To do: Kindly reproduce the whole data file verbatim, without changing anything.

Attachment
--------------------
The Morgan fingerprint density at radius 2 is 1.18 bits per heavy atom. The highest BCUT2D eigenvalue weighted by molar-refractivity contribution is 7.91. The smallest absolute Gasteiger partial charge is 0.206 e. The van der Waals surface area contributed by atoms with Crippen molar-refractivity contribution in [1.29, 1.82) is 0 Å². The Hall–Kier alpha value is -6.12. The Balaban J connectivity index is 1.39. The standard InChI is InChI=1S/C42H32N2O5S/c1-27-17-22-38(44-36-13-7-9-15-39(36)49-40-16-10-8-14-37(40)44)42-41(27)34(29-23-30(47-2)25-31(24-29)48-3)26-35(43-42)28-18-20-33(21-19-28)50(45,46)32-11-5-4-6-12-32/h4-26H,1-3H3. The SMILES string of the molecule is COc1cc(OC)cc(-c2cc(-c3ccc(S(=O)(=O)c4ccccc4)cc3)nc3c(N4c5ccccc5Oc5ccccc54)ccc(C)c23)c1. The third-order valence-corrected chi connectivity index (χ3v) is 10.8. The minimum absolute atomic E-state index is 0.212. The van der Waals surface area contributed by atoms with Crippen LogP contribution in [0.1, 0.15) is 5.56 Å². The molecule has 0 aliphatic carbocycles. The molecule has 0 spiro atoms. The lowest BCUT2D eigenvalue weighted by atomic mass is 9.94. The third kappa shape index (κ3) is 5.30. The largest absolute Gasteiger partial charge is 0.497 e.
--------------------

The Morgan fingerprint density at radius 2 is 1.18 bits per heavy atom. The highest BCUT2D eigenvalue weighted by molar-refractivity contribution is 7.91. The smallest absolute Gasteiger partial charge is 0.206 e. The van der Waals surface area contributed by atoms with Crippen molar-refractivity contribution in [1.29, 1.82) is 0 Å². The Hall–Kier alpha value is -6.12. The Balaban J connectivity index is 1.39. The standard InChI is InChI=1S/C42H32N2O5S/c1-27-17-22-38(44-36-13-7-9-15-39(36)49-40-16-10-8-14-37(40)44)42-41(27)34(29-23-30(47-2)25-31(24-29)48-3)26-35(43-42)28-18-20-33(21-19-28)50(45,46)32-11-5-4-6-12-32/h4-26H,1-3H3. The SMILES string of the molecule is COc1cc(OC)cc(-c2cc(-c3ccc(S(=O)(=O)c4ccccc4)cc3)nc3c(N4c5ccccc5Oc5ccccc54)ccc(C)c23)c1. The third-order valence-corrected chi connectivity index (χ3v) is 10.8. The minimum absolute atomic E-state index is 0.212. The van der Waals surface area contributed by atoms with Crippen LogP contribution in [0.1, 0.15) is 5.56 Å². The molecule has 0 aliphatic carbocycles. The molecule has 0 spiro atoms. The lowest BCUT2D eigenvalue weighted by atomic mass is 9.94. The third kappa shape index (κ3) is 5.30. The largest absolute Gasteiger partial charge is 0.497 e.